But Keim also said it’s been a rewarding season, with a franchise-record 13 wins. The last game didn’t go well, but he noted how the Seahawks were the red-hot team just a couple weeks ago, then lost at home to the Rams, who then lost to the 49ers this weekend. The Cardinals were everyone’s darlings last week, and getting beat up Sunday has already changed the thought process. “It’s a week-to-week league,” Keim said.
He added he has no doubt the Cardinals will take these two weeks to bounce back, and, like Bruce Arians, believes the Cardinals have learned a lesson. “Our name hasn’t been printed on any Super Bowl ticket yet,” Keim said.
— Keim’s highlights this season? Carson Palmer’s return from ACL surgery to have an MVP-type season, the impact of many of the one-year vets who signed, like Dwight Freeney, and Larry Fitzgerald rallying for a big season after some down statistical years.
— Keim said he thought the defense missed the energy of rookie linebacker Markus Golden, who sat out with a knee bruise. Golden is expected to be back for the playoffs.
— Finally, Keim was asked if he wants the Cardinals to play the Seahawks again. “Absolutely,” he said, noting the bad taste Sunday left. “As a competitor, I’d love to see the Seahawks again.”
It probably doesn’t hurt that Keim knows, another game against the Seahawks means the Cardinals are hosting the NFC Championship game.
Tags: Markus Golden, Seahawks, Steve Keim
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The first game of Russell Wilson’s career started with a loss at University of Phoenix Stadium. It was close, but the Cardinals held on as one of those wins in their mirage of a 4-0 start back in 2012. It was before anyone really knew Russell Wilson was Russell Wilson. It was also the last time the Cards beat the Seahawks at home.
The last two years haven’t been close, even though it’s been in a tremendous upgrade of the Arians era. It’s the only team the Cards have had issues with at home. The first game, Carson Palmer and the offense weren’t ready yet (and the Seahawks defense was at its peak in 2013). Last year, Ryan Lindley started and, well, you know.
We bring up this history lesson in part to understand why Arians is looking to play Sunday’s game straight. Sure, there’s a chance things will change as the game goes along, if the Panthers start to pull away (although Arians said that won’t be a factor) or if the game itself gets sideways.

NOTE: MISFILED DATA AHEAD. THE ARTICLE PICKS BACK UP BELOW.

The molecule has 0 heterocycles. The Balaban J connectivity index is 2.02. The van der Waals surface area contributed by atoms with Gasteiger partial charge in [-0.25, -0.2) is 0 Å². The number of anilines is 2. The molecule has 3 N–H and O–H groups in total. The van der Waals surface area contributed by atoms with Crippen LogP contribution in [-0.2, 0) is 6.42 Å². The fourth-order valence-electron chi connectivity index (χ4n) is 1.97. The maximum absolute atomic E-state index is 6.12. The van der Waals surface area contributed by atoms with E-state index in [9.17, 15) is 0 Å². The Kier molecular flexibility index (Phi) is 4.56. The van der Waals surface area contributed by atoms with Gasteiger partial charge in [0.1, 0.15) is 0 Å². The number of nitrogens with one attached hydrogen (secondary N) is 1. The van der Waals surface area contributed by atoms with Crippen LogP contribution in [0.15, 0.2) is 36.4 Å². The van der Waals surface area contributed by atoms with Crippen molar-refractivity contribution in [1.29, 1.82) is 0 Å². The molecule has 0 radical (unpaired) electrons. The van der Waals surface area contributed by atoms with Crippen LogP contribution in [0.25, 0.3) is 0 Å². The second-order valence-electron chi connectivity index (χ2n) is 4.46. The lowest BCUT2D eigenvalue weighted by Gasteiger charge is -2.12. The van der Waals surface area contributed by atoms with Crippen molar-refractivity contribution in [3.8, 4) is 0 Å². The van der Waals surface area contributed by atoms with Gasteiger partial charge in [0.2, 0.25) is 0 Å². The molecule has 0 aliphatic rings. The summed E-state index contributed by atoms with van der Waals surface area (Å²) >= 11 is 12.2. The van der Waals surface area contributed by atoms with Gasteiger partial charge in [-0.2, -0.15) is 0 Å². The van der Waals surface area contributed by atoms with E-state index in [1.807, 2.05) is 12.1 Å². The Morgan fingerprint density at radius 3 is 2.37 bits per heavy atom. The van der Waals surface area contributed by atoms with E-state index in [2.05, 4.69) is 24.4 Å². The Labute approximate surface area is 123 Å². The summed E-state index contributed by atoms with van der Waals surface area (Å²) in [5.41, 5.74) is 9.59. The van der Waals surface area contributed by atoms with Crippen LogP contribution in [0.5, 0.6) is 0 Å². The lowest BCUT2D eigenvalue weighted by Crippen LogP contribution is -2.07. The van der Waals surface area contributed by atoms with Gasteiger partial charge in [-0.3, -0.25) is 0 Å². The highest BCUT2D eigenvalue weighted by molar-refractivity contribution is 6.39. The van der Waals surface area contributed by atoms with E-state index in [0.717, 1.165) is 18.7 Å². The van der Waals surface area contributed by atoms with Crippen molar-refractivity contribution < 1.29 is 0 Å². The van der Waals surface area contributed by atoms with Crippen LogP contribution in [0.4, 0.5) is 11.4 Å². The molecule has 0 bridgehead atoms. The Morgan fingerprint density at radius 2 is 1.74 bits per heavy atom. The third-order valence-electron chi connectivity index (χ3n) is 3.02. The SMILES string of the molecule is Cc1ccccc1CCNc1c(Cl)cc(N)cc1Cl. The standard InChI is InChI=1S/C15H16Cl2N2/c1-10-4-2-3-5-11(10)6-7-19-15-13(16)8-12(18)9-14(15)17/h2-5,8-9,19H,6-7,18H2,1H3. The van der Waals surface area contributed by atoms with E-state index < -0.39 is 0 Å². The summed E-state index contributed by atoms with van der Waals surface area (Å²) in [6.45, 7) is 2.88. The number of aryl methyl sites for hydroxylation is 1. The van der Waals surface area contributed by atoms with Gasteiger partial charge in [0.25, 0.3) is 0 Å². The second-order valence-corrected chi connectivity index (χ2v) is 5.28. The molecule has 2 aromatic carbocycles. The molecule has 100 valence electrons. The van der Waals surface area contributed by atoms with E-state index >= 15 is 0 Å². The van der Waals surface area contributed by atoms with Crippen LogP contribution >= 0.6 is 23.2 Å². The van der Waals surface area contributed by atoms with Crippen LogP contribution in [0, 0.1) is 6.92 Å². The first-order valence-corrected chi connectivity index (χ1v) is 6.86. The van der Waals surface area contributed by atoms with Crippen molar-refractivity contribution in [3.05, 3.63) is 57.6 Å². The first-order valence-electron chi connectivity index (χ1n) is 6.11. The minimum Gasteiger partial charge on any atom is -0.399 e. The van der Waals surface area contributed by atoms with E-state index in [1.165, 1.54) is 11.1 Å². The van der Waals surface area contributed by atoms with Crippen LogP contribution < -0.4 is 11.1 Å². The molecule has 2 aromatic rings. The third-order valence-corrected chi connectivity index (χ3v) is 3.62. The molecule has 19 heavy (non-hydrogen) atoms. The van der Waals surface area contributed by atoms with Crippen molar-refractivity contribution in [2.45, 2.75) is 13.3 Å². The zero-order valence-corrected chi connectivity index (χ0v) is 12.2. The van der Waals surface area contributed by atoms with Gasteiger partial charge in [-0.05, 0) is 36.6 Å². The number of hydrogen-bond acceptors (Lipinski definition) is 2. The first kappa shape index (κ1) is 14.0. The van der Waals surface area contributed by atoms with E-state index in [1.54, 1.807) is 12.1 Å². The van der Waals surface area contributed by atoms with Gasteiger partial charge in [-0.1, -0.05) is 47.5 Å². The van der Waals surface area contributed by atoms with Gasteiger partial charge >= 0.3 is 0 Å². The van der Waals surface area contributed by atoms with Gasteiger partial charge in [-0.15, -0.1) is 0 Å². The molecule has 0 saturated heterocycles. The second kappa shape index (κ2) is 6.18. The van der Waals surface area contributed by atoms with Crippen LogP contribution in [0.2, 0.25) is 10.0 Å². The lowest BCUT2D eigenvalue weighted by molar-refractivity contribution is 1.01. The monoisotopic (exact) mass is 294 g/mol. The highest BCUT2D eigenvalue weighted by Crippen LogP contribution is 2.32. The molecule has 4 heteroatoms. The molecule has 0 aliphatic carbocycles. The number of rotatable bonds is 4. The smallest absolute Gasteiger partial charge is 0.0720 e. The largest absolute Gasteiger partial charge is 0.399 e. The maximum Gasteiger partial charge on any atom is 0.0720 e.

But mostly, I expect Carson Palmer throwing to Floyd and Smoke and Patrick Peterson covering Doug Baldwin (mostly). Yes, there are risks. But there is still something to play for.
— Speaking of that something to play for, no, I do not expect the Buccaneers to win in Carolina. Never say never.
— The Cardinals aren’t going to get nine sacks a week – especially when Markus Golden, who quietly has had a very, very good rookie season, is sitting out – but their pass rush is rounding into form. Dwight Freeney has been impressive, clearly. But the Seahawks are without starting guard J.R. Sweezy and likely will be without starting tackle Russell Okung. There could be some opportunity to take down the slippery Wilson.
— Bruce Arians said the Cardinals will practice three days next week, Wednesday, Thursday and Friday. Each day will be spent on different potential playoff opponents. The plus the Cardinals have is that, aside from the Redskins (whom the Cards did see in 2014), the Cardinals will have played every single other one of their possible playoff matchups in the last month – Vikings, Packers, Seahawks.
— Since the Cards beat the Seahawks earlier this season, Wilson has thrown for 21 touchdowns and only one interception.
— A bunch of potential milestones well within reach of the Cardinals going into this game.
* Larry Fitzgerald’s first catch will give him a franchise record 104 in a season.
* Palmer needs 73 yards to set a franchise record for passing yards in a season.
* Smokey Brown needs 42 yards receiving to reach 1,000 this season. (Michael Floyd needs 167 to get to 1,000 – I don’t see that happening.)
* Chandler Catanzaro needs four points to set a franchise record in a season.
— Defensive tackle Red Bryant, who played the first six years of his career in Seattle and won a Super Bowl, gets the first chance to play against his former team.
“It’s definitely going to be weird,” Bryant said. “I’m excited. I’ve got a lot of respect for them. I’m not bitter. I had six great years, accomplished a lot. Now I’m trying to help this team win. I’m not going to have a lot of emotion in terms of feeling I have to prove something. I’ll let my preparation do the talking.”
— With all of Arians’ talk about playing as normal, it doesn’t not look like first-round pick D.J. Humphries will be active for a game this season. And while Golden is down, I don’t expect to see fifth-round pick Shaq Riddick much if at all, given that Arians said Kareem Martin and even Alani Fua could see time in his spot.